SALESFUEL TODAY

Is Your Culture Suffering from Too Much Niceness?

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Back in the day, the people with power in most organizations were white men. We’ve come a long way in just a few decades, with positions of power open to more women and people of color. Deliberate changes in corporate culture have improved the workplace for many employees. But, there’s a big downside to the warm and open culture at many cultures – shared information bias.

Workers want to keep their managers happy and managers want to keep members of the c-suite happy. On a day-to-day basis, they engage in group think, explains Jonah Sachs. “Individuals rightly assume that their survival and advancement is based as much on how nice they can be and how good they make others feel as on the results they produce.”

Your team members may enjoy this type of work environment and be more committed to the organization because of the ‘nice’ factor. In fact, this atmosphere is especially prevalent in the nonprofit sector. In the for-profit sector, where there’s pressure on the bottom line, being too nice can lead to the downfall of the company. We live in a world where the speed of commerce is increasing. The lifecycle of products and services is growing shorter. To stay on top in any sector requires innovative thinking.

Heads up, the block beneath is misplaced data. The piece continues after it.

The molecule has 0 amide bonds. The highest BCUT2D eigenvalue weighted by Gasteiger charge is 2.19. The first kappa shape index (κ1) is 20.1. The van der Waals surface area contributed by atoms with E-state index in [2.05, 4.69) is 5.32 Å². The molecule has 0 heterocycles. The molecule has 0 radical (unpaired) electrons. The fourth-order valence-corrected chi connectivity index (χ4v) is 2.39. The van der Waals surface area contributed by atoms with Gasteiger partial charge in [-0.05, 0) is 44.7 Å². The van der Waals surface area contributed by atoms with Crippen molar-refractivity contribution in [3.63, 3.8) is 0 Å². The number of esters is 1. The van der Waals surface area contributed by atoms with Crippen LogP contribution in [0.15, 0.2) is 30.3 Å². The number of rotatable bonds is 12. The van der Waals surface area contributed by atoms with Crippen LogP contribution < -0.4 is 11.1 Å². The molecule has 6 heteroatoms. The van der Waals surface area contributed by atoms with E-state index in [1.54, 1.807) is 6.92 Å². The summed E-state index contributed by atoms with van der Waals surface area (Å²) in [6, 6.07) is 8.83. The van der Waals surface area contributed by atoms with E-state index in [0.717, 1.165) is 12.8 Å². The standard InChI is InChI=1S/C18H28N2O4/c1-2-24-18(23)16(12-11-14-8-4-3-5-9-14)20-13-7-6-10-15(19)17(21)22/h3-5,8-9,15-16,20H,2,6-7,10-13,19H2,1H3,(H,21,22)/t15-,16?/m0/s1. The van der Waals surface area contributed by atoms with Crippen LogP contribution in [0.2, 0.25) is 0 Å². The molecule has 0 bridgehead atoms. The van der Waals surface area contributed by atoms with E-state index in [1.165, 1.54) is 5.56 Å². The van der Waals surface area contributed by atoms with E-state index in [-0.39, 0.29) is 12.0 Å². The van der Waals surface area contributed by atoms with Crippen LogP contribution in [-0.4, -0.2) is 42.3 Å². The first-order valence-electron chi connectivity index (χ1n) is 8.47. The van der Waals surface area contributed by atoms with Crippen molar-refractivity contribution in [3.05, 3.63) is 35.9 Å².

All too often, team members may have key information about what a competitor is doing. Or they may have a unique idea for a new product. When you gather them together for an ideation session, these folks may not speak up. Because, they fear being ridiculed or being pushed out of the inner circle for daring to have independent thoughts.

The organization will ultimately suffer because you’ve failed to encourage a culture where team members feel safe enough to risk suggesting their ideas. Instead, everyone tries to support what they think the leaders support. This kind of culture hampers your ability to be agile and adapt to change.

To stop this from happening in the future, keep your opinions to yourself ahead of an ideation session. Encourage the people who don’t often participate to share their ideas first. Give these ideas the same level of discussion as you give to the ones who come from the staff members who usually dominate these meetings. You might just end up with a product idea that can bring your company to the next level.

Kathy Crosett
Kathy is the Vice President of Research for SalesFuel. She holds a Masters in Business Administration from the University of Vermont and oversees a staff of researchers, writers and content providers for SalesFuel. Previously, she was co-owner of several small businesses in the health care services sector.

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